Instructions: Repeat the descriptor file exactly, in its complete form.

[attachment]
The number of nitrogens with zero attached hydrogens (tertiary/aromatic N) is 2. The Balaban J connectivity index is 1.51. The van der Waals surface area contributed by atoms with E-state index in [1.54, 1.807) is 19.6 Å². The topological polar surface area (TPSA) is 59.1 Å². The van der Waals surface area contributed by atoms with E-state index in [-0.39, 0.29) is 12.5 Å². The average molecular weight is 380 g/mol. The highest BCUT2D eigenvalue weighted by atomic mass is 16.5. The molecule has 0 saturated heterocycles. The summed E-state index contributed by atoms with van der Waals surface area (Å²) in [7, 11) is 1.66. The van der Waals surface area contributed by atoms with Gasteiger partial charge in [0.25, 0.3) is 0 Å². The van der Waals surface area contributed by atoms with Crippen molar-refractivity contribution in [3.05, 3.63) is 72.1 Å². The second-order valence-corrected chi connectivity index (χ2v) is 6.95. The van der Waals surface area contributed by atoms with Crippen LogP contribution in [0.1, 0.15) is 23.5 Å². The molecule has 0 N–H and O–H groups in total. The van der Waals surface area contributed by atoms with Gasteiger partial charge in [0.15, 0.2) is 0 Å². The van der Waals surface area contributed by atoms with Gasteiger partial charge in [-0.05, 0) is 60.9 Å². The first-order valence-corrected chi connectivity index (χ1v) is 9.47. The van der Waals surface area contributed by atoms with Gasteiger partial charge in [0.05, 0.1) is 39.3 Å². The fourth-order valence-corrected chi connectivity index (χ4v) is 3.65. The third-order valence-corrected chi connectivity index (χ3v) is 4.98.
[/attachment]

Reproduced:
The number of nitrogens with zero attached hydrogens (tertiary/aromatic N) is 2. The Balaban J connectivity index is 1.51. The van der Waals surface area contributed by atoms with E-state index in [1.54, 1.807) is 19.6 Å². The topological polar surface area (TPSA) is 59.1 Å². The van der Waals surface area contributed by atoms with E-state index in [-0.39, 0.29) is 12.5 Å². The average molecular weight is 380 g/mol. The highest BCUT2D eigenvalue weighted by atomic mass is 16.5. The molecule has 0 saturated heterocycles. The summed E-state index contributed by atoms with van der Waals surface area (Å²) in [7, 11) is 1.66. The van der Waals surface area contributed by atoms with Gasteiger partial charge in [0.25, 0.3) is 0 Å². The van der Waals surface area contributed by atoms with Crippen molar-refractivity contribution in [3.05, 3.63) is 72.1 Å². The second-order valence-corrected chi connectivity index (χ2v) is 6.95. The van der Waals surface area contributed by atoms with Crippen LogP contribution in [0.1, 0.15) is 23.5 Å². The molecule has 0 N–H and O–H groups in total. The van der Waals surface area contributed by atoms with Gasteiger partial charge in [0.15, 0.2) is 0 Å². The van der Waals surface area contributed by atoms with Gasteiger partial charge in [-0.05, 0) is 60.9 Å². The first-order valence-corrected chi connectivity index (χ1v) is 9.47. The van der Waals surface area contributed by atoms with Gasteiger partial charge in [0.05, 0.1) is 39.3 Å². The fourth-order valence-corrected chi connectivity index (χ4v) is 3.65. The third-order valence-corrected chi connectivity index (χ3v) is 4.98.